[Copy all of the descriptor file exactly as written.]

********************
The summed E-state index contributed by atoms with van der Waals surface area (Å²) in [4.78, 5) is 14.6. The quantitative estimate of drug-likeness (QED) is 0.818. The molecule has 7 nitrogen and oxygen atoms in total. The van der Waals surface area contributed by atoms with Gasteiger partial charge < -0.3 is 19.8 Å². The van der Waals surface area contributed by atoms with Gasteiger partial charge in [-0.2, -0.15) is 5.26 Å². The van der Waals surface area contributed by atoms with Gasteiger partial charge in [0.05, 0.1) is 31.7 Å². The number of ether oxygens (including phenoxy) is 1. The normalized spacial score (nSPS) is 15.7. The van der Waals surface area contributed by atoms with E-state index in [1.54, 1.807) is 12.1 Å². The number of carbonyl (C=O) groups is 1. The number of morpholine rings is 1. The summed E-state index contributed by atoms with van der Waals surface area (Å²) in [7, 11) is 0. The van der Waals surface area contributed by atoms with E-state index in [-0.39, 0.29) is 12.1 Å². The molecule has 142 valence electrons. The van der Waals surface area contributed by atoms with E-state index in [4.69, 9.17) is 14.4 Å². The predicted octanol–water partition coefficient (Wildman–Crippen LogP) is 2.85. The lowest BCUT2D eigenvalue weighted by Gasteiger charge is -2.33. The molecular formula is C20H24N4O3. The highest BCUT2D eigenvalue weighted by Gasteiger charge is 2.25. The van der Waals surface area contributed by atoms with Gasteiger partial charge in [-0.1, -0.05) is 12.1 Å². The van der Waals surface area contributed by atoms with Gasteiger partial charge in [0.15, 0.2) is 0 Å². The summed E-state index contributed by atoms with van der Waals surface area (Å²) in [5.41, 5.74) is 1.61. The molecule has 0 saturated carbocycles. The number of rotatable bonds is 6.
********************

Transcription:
The summed E-state index contributed by atoms with van der Waals surface area (Å²) in [4.78, 5) is 14.6. The quantitative estimate of drug-likeness (QED) is 0.818. The molecule has 7 nitrogen and oxygen atoms in total. The van der Waals surface area contributed by atoms with Gasteiger partial charge < -0.3 is 19.8 Å². The van der Waals surface area contributed by atoms with Gasteiger partial charge in [-0.2, -0.15) is 5.26 Å². The van der Waals surface area contributed by atoms with Gasteiger partial charge in [0.05, 0.1) is 31.7 Å². The number of ether oxygens (including phenoxy) is 1. The normalized spacial score (nSPS) is 15.7. The van der Waals surface area contributed by atoms with E-state index in [1.54, 1.807) is 12.1 Å². The number of carbonyl (C=O) groups is 1. The number of morpholine rings is 1. The summed E-state index contributed by atoms with van der Waals surface area (Å²) in [7, 11) is 0. The van der Waals surface area contributed by atoms with E-state index in [-0.39, 0.29) is 12.1 Å². The molecule has 142 valence electrons. The van der Waals surface area contributed by atoms with E-state index in [4.69, 9.17) is 14.4 Å². The predicted octanol–water partition coefficient (Wildman–Crippen LogP) is 2.85. The lowest BCUT2D eigenvalue weighted by Gasteiger charge is -2.33. The molecular formula is C20H24N4O3. The highest BCUT2D eigenvalue weighted by Gasteiger charge is 2.25. The van der Waals surface area contributed by atoms with Gasteiger partial charge in [-0.1, -0.05) is 12.1 Å². The van der Waals surface area contributed by atoms with Gasteiger partial charge in [0.15, 0.2) is 0 Å². The summed E-state index contributed by atoms with van der Waals surface area (Å²) in [5.41, 5.74) is 1.61. The molecule has 0 saturated carbocycles. The number of rotatable bonds is 6.